I often wonder what I’d be up to if I hadn’t landed this job. After two decades at the wheel, I needed a change. I was running out of challenges and ladders to climb. I was looking for something fulfilling and lucrative but wasn’t sure which way to go.
For a while, I fancied myself becoming a driver trainer of some sort. Not a “safety and compliance” kind of trainer, but a hands-on in-the-cab trainer — a teacher. I’d done enough of that kind of work to appreciate the satisfaction one gets from seeing the light come on, but frankly, I wasn’t prepared to run team to do it. Running team takes commitment to a whole new level.
I’ve done enough team driving to say unabashedly that I really admire those who do it. It’s a rough life.
In writing the feature story in this issue on driver-development programs, I began to reflect on the commitment required to take newly licensed drivers and grow them into safe and productive professionals.
Over the years, I’ve had the pleasure of teaching dozens of drivers how to load and unload various kinds of tankers, from liquid and dry bulk to cryogenic equipment. We’d work together on a dozen or more loads — a day at a time, but nothing approaching a full-time commitment.
Then, I took my wife under my arm; bringing her from a newly licensed driver to someone I was comfortable sleeping behind while the truck hurtled down the road.
The pros at Markel in Aberfoyle, Ont. taught her the basics, long before “Earning Your Wheels” was even a twinkle in HRDC’s eyes. We’d been hired, conditionally, as team drivers by a company in Niagara Falls, Ont., to haul cyanide to gold mines in Nevada. Imagine being fresh out of driving school and being put to work with a truck full of cyanide.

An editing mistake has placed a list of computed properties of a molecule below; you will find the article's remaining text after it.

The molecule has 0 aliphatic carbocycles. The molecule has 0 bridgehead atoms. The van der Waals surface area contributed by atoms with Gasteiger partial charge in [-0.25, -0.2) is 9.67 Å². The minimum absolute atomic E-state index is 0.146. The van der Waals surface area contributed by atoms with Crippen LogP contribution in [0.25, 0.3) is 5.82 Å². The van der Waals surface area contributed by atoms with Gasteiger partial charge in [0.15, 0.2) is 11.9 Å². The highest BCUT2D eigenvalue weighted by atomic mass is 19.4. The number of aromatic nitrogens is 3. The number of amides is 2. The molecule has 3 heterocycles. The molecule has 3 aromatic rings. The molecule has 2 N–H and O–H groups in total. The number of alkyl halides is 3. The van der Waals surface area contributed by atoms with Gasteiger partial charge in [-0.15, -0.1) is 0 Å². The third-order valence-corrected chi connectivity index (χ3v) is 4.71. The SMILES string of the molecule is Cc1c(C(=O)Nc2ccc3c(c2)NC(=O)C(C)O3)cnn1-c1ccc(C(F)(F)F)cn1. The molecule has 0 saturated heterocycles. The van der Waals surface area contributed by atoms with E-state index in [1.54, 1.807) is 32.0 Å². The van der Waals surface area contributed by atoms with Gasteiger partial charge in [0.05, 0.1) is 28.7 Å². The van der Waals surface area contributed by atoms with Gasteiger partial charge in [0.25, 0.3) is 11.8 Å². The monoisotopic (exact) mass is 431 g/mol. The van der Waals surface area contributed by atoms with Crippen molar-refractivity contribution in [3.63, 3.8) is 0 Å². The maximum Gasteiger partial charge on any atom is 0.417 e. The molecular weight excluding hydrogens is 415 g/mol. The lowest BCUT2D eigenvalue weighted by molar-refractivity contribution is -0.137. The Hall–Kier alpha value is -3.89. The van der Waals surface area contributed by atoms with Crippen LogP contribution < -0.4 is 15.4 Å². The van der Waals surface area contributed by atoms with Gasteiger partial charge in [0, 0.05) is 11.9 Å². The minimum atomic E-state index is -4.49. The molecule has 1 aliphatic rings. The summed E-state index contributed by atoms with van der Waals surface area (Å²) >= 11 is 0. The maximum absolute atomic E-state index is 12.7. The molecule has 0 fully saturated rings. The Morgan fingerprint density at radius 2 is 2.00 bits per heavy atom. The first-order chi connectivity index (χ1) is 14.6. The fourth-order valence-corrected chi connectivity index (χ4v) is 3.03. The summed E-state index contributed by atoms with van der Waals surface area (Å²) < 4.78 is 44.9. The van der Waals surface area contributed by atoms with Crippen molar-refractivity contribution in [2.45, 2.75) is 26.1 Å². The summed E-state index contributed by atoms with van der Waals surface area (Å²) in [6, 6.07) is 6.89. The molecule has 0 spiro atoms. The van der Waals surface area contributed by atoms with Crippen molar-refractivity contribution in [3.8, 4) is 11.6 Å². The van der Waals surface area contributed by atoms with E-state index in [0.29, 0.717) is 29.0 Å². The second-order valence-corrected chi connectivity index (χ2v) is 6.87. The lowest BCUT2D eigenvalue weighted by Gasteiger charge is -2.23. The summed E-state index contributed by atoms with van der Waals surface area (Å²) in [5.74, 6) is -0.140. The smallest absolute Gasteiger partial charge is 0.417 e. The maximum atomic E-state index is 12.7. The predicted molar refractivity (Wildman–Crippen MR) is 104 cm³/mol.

The boss said he’d give us six weeks to prove ourselves, which really meant if, within six weeks, I became comfortable sleeping while she drove, we could keep the job. We started as super-singles running between Louisville, Ky. and Sault Ste. Marie, Ont. That gave us time for training and time for her to solo on quieter highways, usually at night, where she couldn’t get into too much trouble.
I’d sit beside her, kind of thinking out loud as I drove, offering up a running commentary of what I was seeing, thinking about, and reacting to. She learned to see things and respond the same way.
After a couple of weeks, I could manage a nap while she drove, but solid sleep eluded me. The slightest tip to the truck, or the sound of the brakes coming on had me peeking out the curtain. Now remember, we were married, and we had a pretty solid relationship.
But let me tell you, going that long on naps only, and with the inevitable difficulties that popped up, we were testing the limits of our compatibility.
It’s with that thought that I salute all the team trainers out there, and the carriers that make that kind of training environment possible. In my opinion, that’s the only way to grow good drivers. Today’s highways are no place to be learning on the fly, alone. Too many things can go wrong, and with no one to turn to for answers, the rookie is severely disadvantaged. Talk about getting beaten up –often to the point where the rookie quits, discouraged and disgusted.
And the industry loses another of those rare birds who still want to become truck drivers. That doesn’t serve anyone well.
I’ve heard tales of drivers with five months’ experience becoming driver trainers, and I’ve heard of 20-year guys giving it all up because the fleets they work for couldn’t see fit to sweeten the pot a little, like offering a few extra cents a mile, or a double bunk sleeper.
I hope our better carriers embrace the kind of driver development I write about in the story. There are no better resources to teach the new drivers than the older ones, but they need the support of a committed fleet.
My wife made it, by the way. More to her credit, than mine. She had the double burden of learning a new trade while putting up with a cranky and demanding partner. It’s probably a blessing that I wound up here rather than there, though I’m sure some would disagree.
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